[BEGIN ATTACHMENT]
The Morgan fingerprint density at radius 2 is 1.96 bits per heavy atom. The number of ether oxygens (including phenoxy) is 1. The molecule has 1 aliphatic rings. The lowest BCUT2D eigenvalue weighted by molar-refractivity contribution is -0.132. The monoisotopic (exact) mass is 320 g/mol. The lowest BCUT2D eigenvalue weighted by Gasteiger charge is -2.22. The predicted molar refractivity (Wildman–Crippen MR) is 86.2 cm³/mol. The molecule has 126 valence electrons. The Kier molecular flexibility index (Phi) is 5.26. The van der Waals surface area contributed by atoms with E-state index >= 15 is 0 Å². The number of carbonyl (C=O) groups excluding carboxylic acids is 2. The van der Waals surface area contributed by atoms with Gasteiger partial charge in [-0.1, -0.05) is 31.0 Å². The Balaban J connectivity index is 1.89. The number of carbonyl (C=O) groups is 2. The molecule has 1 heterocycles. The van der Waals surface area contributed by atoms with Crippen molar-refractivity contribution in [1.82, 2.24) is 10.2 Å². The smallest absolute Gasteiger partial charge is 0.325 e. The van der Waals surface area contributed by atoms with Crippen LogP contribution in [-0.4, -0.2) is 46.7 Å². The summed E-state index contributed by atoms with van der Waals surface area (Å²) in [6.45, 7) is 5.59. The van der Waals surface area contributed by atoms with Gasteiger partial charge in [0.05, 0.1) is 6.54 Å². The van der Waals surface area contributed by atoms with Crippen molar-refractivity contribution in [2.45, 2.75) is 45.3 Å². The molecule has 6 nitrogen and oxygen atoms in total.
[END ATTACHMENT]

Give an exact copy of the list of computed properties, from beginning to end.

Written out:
The Morgan fingerprint density at radius 2 is 1.96 bits per heavy atom. The number of ether oxygens (including phenoxy) is 1. The molecule has 1 aliphatic rings. The lowest BCUT2D eigenvalue weighted by molar-refractivity contribution is -0.132. The monoisotopic (exact) mass is 320 g/mol. The lowest BCUT2D eigenvalue weighted by Gasteiger charge is -2.22. The predicted molar refractivity (Wildman–Crippen MR) is 86.2 cm³/mol. The molecule has 126 valence electrons. The Kier molecular flexibility index (Phi) is 5.26. The van der Waals surface area contributed by atoms with E-state index >= 15 is 0 Å². The number of carbonyl (C=O) groups excluding carboxylic acids is 2. The van der Waals surface area contributed by atoms with Gasteiger partial charge in [-0.1, -0.05) is 31.0 Å². The Balaban J connectivity index is 1.89. The number of carbonyl (C=O) groups is 2. The molecule has 1 heterocycles. The van der Waals surface area contributed by atoms with Crippen molar-refractivity contribution in [1.82, 2.24) is 10.2 Å². The smallest absolute Gasteiger partial charge is 0.325 e. The van der Waals surface area contributed by atoms with Crippen LogP contribution in [-0.4, -0.2) is 46.7 Å². The summed E-state index contributed by atoms with van der Waals surface area (Å²) in [6.45, 7) is 5.59. The van der Waals surface area contributed by atoms with Gasteiger partial charge in [0.05, 0.1) is 6.54 Å². The van der Waals surface area contributed by atoms with Crippen molar-refractivity contribution in [2.45, 2.75) is 45.3 Å². The molecule has 6 nitrogen and oxygen atoms in total.